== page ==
In Praise of So-Called Leaderless Drift
Dave Helling of the Kansas City Star writes in a column on the upcoming elections titled, “Springtime KC Voters Still Stuck in a Drift,”
the lack of a serious mayoral campaign also illustrates an ongoing issue in Kansas City politics. Voters are uninterested in the mayor’s race because the mayor’s job is, essentially, uninteresting.
For all the changes to the city’s charter over the years, the mayor remains primarily a 13th vote on the council. He or she makes some appointments and gets his or her name in the news, but day-to-day operations remain in the hands of the city manager.
More importantly, though, the council itself is relatively powerless. It doesn’t have the power to tax. And much of the city’s spending is off-limits, leading to fierce disputes over relatively small amounts of money.
Helling concludes, “More fundamentally, though, Kansas City seems locked in a leaderless drift—not because it lacks leaders, but because its government is built that way.”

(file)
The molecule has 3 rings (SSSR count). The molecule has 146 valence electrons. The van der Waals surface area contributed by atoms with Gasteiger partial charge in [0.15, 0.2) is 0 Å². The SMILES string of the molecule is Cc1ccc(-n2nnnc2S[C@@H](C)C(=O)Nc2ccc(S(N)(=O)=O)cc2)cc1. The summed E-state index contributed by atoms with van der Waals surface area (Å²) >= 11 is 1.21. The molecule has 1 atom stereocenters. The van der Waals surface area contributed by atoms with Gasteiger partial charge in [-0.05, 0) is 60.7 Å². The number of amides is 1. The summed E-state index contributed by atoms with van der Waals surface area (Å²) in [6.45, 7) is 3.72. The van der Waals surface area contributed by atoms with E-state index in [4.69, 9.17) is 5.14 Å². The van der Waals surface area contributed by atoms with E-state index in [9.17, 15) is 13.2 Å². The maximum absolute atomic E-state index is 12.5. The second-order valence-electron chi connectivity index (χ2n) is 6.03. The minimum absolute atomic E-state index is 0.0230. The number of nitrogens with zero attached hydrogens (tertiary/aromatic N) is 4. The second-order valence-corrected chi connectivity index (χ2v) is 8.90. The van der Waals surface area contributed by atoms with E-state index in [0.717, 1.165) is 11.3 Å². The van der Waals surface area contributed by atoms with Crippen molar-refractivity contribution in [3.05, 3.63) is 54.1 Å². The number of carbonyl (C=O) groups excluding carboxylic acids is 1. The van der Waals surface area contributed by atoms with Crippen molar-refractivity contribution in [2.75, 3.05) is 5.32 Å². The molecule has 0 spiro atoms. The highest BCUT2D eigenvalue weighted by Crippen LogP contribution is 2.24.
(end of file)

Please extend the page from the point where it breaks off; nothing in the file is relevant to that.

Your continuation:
Indeed, the government here was built that way with protections such as term limits and the Hancock Amendment. “Leaderless drift” suggests that without a strong leader cities are doomed. Often the opposite is true; take Chicago, where for 22 years Mayor Richard M. Daley spent and spent and spent on fruitless economic development schemes. Taxpayers in Kansas City are already on the hook for the ill-considered whims of self-styled geniuses. Do they want a government where the people are not a check on new airports, streetcars, convention hotels, and the like?
Kansas City still manages to excel at crony capitalism for the benefit of big business and developers, but at a much smaller scale than its leaders would prefer. And that is a good thing.